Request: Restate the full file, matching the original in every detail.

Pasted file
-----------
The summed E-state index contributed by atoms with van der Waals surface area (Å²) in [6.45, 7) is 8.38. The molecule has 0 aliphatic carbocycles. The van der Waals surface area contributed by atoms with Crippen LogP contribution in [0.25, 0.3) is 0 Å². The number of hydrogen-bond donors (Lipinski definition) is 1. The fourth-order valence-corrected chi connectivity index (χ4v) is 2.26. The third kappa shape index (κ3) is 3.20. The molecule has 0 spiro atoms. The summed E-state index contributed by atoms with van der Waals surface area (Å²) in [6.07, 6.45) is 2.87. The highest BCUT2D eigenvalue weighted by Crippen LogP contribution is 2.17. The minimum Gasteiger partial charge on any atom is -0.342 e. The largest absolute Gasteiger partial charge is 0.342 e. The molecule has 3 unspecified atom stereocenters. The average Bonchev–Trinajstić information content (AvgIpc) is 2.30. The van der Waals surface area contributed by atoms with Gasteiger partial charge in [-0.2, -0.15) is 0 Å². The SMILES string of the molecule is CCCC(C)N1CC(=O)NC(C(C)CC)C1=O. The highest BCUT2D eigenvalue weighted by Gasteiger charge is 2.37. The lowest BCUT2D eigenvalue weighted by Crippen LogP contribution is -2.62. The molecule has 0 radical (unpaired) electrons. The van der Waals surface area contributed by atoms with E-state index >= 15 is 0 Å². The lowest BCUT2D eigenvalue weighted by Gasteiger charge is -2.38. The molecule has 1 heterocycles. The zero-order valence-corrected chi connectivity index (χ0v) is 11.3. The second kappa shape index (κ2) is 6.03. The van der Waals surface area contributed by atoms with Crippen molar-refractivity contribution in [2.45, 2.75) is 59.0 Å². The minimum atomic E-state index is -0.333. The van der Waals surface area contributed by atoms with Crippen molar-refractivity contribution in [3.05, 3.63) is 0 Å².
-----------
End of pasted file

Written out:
The summed E-state index contributed by atoms with van der Waals surface area (Å²) in [6.45, 7) is 8.38. The molecule has 0 aliphatic carbocycles. The van der Waals surface area contributed by atoms with Crippen LogP contribution in [0.25, 0.3) is 0 Å². The number of hydrogen-bond donors (Lipinski definition) is 1. The fourth-order valence-corrected chi connectivity index (χ4v) is 2.26. The third kappa shape index (κ3) is 3.20. The molecule has 0 spiro atoms. The summed E-state index contributed by atoms with van der Waals surface area (Å²) in [6.07, 6.45) is 2.87. The highest BCUT2D eigenvalue weighted by Crippen LogP contribution is 2.17. The minimum Gasteiger partial charge on any atom is -0.342 e. The largest absolute Gasteiger partial charge is 0.342 e. The molecule has 3 unspecified atom stereocenters. The average Bonchev–Trinajstić information content (AvgIpc) is 2.30. The van der Waals surface area contributed by atoms with Gasteiger partial charge in [-0.2, -0.15) is 0 Å². The SMILES string of the molecule is CCCC(C)N1CC(=O)NC(C(C)CC)C1=O. The highest BCUT2D eigenvalue weighted by Gasteiger charge is 2.37. The lowest BCUT2D eigenvalue weighted by Crippen LogP contribution is -2.62. The molecule has 0 radical (unpaired) electrons. The van der Waals surface area contributed by atoms with E-state index >= 15 is 0 Å². The lowest BCUT2D eigenvalue weighted by Gasteiger charge is -2.38. The molecule has 1 heterocycles. The zero-order valence-corrected chi connectivity index (χ0v) is 11.3. The second kappa shape index (κ2) is 6.03. The van der Waals surface area contributed by atoms with Crippen molar-refractivity contribution in [2.45, 2.75) is 59.0 Å². The minimum atomic E-state index is -0.333. The van der Waals surface area contributed by atoms with Crippen molar-refractivity contribution in [3.05, 3.63) is 0 Å².